Positivity about Dundee’s future is pushing it towards becoming “Scotland’s Yes city”, according to Alex Salmond.
The First Minister told The Courier that “good sense by the people of Dundee and Tayside” meant they were leaning more towards backing independence in September’s referendum than the rest of the country.
Campaigners from both sides of the divide have identified the city as beingparticularly receptive to pro-Yes arguments on the doorstep.
Mr Salmond said: “I think Dundee is leading the way. We have strong support across Tayside, of course, and if you look at the European elections the best results in the whole of Scotland were in Tayside.
“As far as the Yes campaign is concerned, there is no question that the motivation of this part of the country, of Tayside ingeneral and Dundee in particular, has been extremely positive in recent years.
“It is generally thought to be a city that is going places and I think one of the places it is going is towards being Scotland’s Yes city.”As it happened:Alex Salmond at Five Million QuestionsHe also highlighted the waterfront development, the forthcoming arrival of the V&A, and the “incredible work” of the city’s universities as contributing to apositive atmosphere.
Mr Salmond took part in a question and answer session for Dundee University’s Five Million Questionsproject on Tuesday evening, aimed at giving people information in the lead up to the referendum.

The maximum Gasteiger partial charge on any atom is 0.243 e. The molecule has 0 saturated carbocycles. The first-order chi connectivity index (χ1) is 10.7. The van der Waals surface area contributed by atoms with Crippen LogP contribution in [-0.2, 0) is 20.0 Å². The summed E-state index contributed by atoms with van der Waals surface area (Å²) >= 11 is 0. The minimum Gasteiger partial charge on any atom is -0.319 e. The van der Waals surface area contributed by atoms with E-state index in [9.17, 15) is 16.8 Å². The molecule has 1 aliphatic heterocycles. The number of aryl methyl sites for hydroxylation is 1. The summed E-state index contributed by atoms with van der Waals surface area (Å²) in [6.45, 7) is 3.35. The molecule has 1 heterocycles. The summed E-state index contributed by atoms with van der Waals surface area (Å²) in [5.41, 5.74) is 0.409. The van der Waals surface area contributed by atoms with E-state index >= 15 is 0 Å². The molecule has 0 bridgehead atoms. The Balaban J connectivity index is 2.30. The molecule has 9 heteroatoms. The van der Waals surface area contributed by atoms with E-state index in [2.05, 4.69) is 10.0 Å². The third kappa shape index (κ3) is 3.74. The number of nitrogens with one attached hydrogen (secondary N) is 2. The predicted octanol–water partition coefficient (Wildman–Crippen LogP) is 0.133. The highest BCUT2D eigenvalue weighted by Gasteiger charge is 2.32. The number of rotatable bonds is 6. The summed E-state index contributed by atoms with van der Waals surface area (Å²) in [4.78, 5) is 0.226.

The audience of more than 700 people quizzed him on everything fromcompulsory voting, which he favours, and how he will close the gap in the polls, to funding for further education and scientific research in an independent Scotland.
He confessed to the audience that he should have been “more careful with my language” during an interview withex-Tony Blair spin doctor AlastairCampbell, where he praised RussianPresident Vladimir Putin.
The SNP leader also said the “positive” Yes campaign would defeat the “negative” message of Better Together butprickled afterwards when asked by The Courier whether or not Yes Scotlandwarnings about Westminster having the power to abolish Holyrood and predictions of a Conservative/Ukip coalition in 2015 were good examples of pitching to hope not fear.
He said: “It’s perfectly fair to point out that there are people in the Conservative Party who want a coalition with Ukip. That is correct. That is not negative campaigning. That is a statement of fact. I can name some names, if you want.
“It is also true that Ukip’s policy no one knows what Ukip’s policies are of course, except on Europe and immigration but it’s perfectly fair to point out that their policies have included the replacement of all MSPs with Westminster MPs. That is what they went in to the last election with.”
Mr Salmond revealed he has approached “around half a dozen world renowned experts in a variety of fields” who have “absolutely” agreed in principle to be part of his “Team Scotland” which would be negotiating separation from the UK in the event of a Yes vote.